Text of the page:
Friday, June 15, 2012

Chabana with Sleeping Cat

Chabana: azalea and Japanese maple in Laura's new vase
In Nikko they say, "The sparrow is safe as long as the cat is asleep." In our house, it's the flowers.

Poetry Corner

Haiku is in the news today.

NPR's Morning Edition and report that the Arizona Department of Transportation is tapping Twitter poets to compose haiku about sand storm safety.
To publicize the dangers of driving during the storms, sometimes called haboobs, the agency issued a challenge this week to its more than 14,000 Twitter followers: Write a haiku about safe driving amid blowing dust.

Visit or Morning Edition to read selected poems, then tweet your own with #haboobhaikus.

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More Twitter-related poetry

Following tweet by Annette Makino @Ant99, my browser turned to Pune Juice, a quarterly online journal of senryu, kyoka and haiga. Submission deadlines and past publications are at or follow them at @prunejuicemag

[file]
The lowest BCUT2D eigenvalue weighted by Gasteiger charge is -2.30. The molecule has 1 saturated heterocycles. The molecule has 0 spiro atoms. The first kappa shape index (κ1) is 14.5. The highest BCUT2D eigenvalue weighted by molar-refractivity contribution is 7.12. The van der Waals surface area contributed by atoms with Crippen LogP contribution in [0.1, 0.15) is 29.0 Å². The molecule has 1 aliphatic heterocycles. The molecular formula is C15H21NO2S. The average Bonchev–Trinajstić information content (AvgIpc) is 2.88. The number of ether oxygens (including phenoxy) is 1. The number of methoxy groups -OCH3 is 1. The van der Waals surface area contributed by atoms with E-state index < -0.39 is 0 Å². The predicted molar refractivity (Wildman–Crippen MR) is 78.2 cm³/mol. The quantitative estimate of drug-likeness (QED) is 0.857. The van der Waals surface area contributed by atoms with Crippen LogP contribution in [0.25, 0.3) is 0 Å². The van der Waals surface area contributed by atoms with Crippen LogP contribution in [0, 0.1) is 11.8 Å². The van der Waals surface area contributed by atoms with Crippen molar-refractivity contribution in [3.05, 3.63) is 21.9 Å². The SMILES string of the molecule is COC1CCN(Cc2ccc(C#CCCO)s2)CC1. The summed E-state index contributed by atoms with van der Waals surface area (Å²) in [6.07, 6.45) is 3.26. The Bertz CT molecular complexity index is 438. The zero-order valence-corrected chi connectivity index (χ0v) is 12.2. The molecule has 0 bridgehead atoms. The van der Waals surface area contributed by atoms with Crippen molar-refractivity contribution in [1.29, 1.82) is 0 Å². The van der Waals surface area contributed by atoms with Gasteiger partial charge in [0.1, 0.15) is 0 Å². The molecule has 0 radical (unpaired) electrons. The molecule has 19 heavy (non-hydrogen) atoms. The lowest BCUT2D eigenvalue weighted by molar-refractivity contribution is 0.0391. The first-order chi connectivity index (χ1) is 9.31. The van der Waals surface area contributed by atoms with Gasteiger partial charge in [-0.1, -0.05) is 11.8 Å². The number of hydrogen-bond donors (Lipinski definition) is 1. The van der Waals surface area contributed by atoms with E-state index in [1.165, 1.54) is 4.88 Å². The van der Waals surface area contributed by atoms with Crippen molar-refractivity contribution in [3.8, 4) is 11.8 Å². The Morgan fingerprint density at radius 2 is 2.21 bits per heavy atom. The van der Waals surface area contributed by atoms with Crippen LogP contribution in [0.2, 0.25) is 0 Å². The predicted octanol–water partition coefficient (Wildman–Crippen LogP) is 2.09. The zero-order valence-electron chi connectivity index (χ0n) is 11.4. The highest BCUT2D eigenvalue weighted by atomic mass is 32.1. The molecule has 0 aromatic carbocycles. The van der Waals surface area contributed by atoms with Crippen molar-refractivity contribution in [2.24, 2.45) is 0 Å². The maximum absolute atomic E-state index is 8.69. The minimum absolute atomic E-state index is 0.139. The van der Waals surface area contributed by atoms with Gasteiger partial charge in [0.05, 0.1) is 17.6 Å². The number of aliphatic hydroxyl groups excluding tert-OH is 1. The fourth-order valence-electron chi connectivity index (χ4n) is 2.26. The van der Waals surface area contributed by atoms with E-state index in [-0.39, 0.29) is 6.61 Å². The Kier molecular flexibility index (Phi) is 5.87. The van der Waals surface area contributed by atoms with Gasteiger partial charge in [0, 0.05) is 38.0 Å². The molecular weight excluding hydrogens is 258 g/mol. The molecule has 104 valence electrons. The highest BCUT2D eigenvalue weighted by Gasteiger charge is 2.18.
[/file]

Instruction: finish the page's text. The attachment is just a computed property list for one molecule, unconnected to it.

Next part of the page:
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Monday, June 4, 2012

Distance Learning

We may whinge about our remoteness from centers of Japanese culture and tea ceremony education ("DIY Ryurei"), but we closed the gap a little bit with a video chat during our weekly practice.

Laura practices Chabako temae in Eureka, Calif., while
Melanie watches from her chashitsu near Seattle, Wash.

Harvey-sensei provides narration and instruction.

After dogu was presented for haiken, we turned the laptop
toward the guests so Melanie could watch them.

Video chat is not an ideal way to teach or learn the Tea Ceremony, but it helped facilitate a demonstration of procedures and the exchange of questions and answers afterward.

Next week: Kansas!